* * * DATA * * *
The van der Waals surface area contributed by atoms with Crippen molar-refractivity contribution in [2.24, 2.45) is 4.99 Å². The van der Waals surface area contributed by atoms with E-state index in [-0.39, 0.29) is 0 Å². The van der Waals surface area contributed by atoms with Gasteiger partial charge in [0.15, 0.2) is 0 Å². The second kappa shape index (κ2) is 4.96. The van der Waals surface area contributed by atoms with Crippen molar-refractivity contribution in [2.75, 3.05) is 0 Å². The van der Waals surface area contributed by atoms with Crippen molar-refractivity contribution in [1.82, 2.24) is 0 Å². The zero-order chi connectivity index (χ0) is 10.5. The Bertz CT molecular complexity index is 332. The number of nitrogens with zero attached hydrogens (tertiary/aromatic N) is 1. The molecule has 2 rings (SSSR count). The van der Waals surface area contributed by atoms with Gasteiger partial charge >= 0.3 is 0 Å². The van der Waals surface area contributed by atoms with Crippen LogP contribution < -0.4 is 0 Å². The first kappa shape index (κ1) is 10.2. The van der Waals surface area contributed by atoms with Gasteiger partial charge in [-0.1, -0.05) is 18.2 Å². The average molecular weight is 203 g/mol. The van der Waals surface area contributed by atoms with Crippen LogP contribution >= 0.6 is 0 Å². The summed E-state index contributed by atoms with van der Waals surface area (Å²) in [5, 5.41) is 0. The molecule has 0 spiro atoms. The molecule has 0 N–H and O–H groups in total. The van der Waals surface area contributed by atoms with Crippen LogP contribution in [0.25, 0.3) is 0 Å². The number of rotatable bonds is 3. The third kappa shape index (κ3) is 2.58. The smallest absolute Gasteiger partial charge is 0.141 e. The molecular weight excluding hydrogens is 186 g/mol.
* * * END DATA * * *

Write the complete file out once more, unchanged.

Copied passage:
The van der Waals surface area contributed by atoms with Crippen molar-refractivity contribution in [2.24, 2.45) is 4.99 Å². The van der Waals surface area contributed by atoms with E-state index in [-0.39, 0.29) is 0 Å². The van der Waals surface area contributed by atoms with Gasteiger partial charge in [0.15, 0.2) is 0 Å². The second kappa shape index (κ2) is 4.96. The van der Waals surface area contributed by atoms with Crippen molar-refractivity contribution in [2.75, 3.05) is 0 Å². The van der Waals surface area contributed by atoms with Crippen molar-refractivity contribution in [1.82, 2.24) is 0 Å². The zero-order chi connectivity index (χ0) is 10.5. The Bertz CT molecular complexity index is 332. The number of nitrogens with zero attached hydrogens (tertiary/aromatic N) is 1. The molecule has 2 rings (SSSR count). The van der Waals surface area contributed by atoms with Gasteiger partial charge >= 0.3 is 0 Å². The van der Waals surface area contributed by atoms with Crippen LogP contribution < -0.4 is 0 Å². The first kappa shape index (κ1) is 10.2. The van der Waals surface area contributed by atoms with Gasteiger partial charge in [-0.1, -0.05) is 18.2 Å². The average molecular weight is 203 g/mol. The van der Waals surface area contributed by atoms with Crippen LogP contribution >= 0.6 is 0 Å². The summed E-state index contributed by atoms with van der Waals surface area (Å²) in [5, 5.41) is 0. The molecule has 0 spiro atoms. The molecule has 0 N–H and O–H groups in total. The van der Waals surface area contributed by atoms with Crippen LogP contribution in [0.25, 0.3) is 0 Å². The number of rotatable bonds is 3. The third kappa shape index (κ3) is 2.58. The smallest absolute Gasteiger partial charge is 0.141 e. The molecular weight excluding hydrogens is 186 g/mol.